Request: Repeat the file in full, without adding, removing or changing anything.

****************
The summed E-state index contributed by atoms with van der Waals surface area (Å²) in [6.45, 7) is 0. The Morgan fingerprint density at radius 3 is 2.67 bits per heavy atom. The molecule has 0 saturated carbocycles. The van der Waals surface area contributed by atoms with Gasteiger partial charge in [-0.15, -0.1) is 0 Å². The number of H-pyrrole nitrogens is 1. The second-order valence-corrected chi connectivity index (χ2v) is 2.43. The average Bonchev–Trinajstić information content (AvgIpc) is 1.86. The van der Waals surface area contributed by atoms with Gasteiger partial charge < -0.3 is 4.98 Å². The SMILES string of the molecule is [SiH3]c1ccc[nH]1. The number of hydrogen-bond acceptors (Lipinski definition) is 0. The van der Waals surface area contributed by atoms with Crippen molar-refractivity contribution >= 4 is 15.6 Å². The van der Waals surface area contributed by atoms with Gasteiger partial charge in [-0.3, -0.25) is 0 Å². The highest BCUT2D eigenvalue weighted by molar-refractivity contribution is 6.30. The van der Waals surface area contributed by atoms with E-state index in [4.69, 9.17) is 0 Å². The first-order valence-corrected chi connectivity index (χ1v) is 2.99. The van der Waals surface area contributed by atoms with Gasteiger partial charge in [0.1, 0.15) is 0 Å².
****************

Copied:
The summed E-state index contributed by atoms with van der Waals surface area (Å²) in [6.45, 7) is 0. The Morgan fingerprint density at radius 3 is 2.67 bits per heavy atom. The molecule has 0 saturated carbocycles. The van der Waals surface area contributed by atoms with Gasteiger partial charge in [-0.15, -0.1) is 0 Å². The number of H-pyrrole nitrogens is 1. The second-order valence-corrected chi connectivity index (χ2v) is 2.43. The average Bonchev–Trinajstić information content (AvgIpc) is 1.86. The van der Waals surface area contributed by atoms with Gasteiger partial charge < -0.3 is 4.98 Å². The SMILES string of the molecule is [SiH3]c1ccc[nH]1. The number of hydrogen-bond acceptors (Lipinski definition) is 0. The van der Waals surface area contributed by atoms with Crippen molar-refractivity contribution >= 4 is 15.6 Å². The van der Waals surface area contributed by atoms with Gasteiger partial charge in [-0.3, -0.25) is 0 Å². The highest BCUT2D eigenvalue weighted by molar-refractivity contribution is 6.30. The van der Waals surface area contributed by atoms with E-state index in [4.69, 9.17) is 0 Å². The first-order valence-corrected chi connectivity index (χ1v) is 2.99. The van der Waals surface area contributed by atoms with Gasteiger partial charge in [0.1, 0.15) is 0 Å².